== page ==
If nothing else, the current debate about a U.S. naval blockade of China reveals that – much like their predecessors in past centuries – strategists in a globalized era see shipping as a repository of strategic vulnerability, particularly in cases of high-intensity conflict between great or medium-size powers. But while the potential leverage to be gained from nations’ dependence on international shipping is perhaps greater than ever before, the actual leverage might not correspond to planners’ expectations. The sources of this disconnect lie primarily in the political and economic context in which any concerted military action against sea-borne trade would be embedded. Given the U.S. Navy’s determined stewardship of freedom of navigation, the U.S. in particular would find itself on the wrong side of the norms it has been upholding for the past 60 years. And while the economic fall-out of any great power war is likely to be significant, the willful disruption of trade flows for strategic effect would only serve to accentuate the costs to regional allies and global trading partners.

As a result, unrestricted commerce warfare of the type pursued by the U.S. Navy against Japan in 1941-45 is just not in the cards. On the other hand, anything short of a strategically counterproductive ‘sink-on-sight’ policy might not produce sufficient strategic impact to justify the cost of embarking on such a risky course of action in the first place. Finally, once we move beyond the context of open interstate warfare, multilateral economic sanctions offer the possibility of causing many of the same effects at markedly lower cost to the attacker’s international standing.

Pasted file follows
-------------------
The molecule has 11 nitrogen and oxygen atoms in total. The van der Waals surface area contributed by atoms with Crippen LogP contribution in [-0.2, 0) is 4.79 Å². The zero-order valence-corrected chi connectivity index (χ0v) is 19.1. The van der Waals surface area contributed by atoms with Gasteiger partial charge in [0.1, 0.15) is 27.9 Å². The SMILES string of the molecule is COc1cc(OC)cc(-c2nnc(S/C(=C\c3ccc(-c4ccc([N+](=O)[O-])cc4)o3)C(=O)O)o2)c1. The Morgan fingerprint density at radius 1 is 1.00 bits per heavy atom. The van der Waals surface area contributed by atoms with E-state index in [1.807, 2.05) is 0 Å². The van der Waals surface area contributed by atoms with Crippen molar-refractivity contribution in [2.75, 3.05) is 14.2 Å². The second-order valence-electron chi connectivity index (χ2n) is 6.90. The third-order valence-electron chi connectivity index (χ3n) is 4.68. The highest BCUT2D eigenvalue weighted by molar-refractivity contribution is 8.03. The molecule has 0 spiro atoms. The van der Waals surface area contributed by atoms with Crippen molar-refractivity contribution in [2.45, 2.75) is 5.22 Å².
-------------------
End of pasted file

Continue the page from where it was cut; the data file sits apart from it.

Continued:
Overall, the recent surge of interest in economic warfare strategies does little to encourage faith in the potential decisiveness of military actions against globalized trade, and serves to underline the practical and political challenges presented by any attempt at leveraging the vulnerabilities of a major trading power under 21st-century conditions. While the dependence on international shipping poses many risks, the strategic leverage it provides as a direct result of its crucial contribution to the prosperity of nations is now more apparent than real.

Michael Haas is a researcher with the Global Security Team at the Center for Security Studies, ETH Zurich. The views presented above are his alone. Michael tweets @the_final_stand.

[1] Thomas L. Friedman (2006), The World Is Flat: The Globalised World in the Twenty-first Century (London: Penguin), 468.

[2] Colin S. Gray (1992), The Leverage of Sea Power: The Strategic Advantage of Navies in War (New York: Free Press), 13.

[3] Robert A. Pape (1996), Bombing to Win: Air Power and Coercion in War (Ithaca, NY: Cornell UP), 100-01.

[4] Gray 1992, 13.

[5] Sean Mirski (2013), “Stranglehold: The Context, Conduct and Consequences of an American Naval Blockade of China,” Journal of Strategic Studies 36:3, 389.

[6] Mirski 2013, 416.

[7] Ibid., 402; Gabriel B. Collins and William S. Murray (2008), “No Oil for the Lamps of China?,” Naval War College Review 61:2, 84.

Introducing the Izumo


Kyodo News/Associated Press
Kyodo News/Associated Press

Meet the Japan Maritime Self Defense Force’s (JMSDF) newest and largest member, the Izumo (DDH-183). With its 248-meter flight deck and 27,000-ton displacement, the new helicopter destroyer – capable of carrying up to 14 helicopters – dwarfs its 197-meter Hyuga-class cousins (the Hyuga, commissioned in 2009 and its sister ship Ise, which entered service in 2011).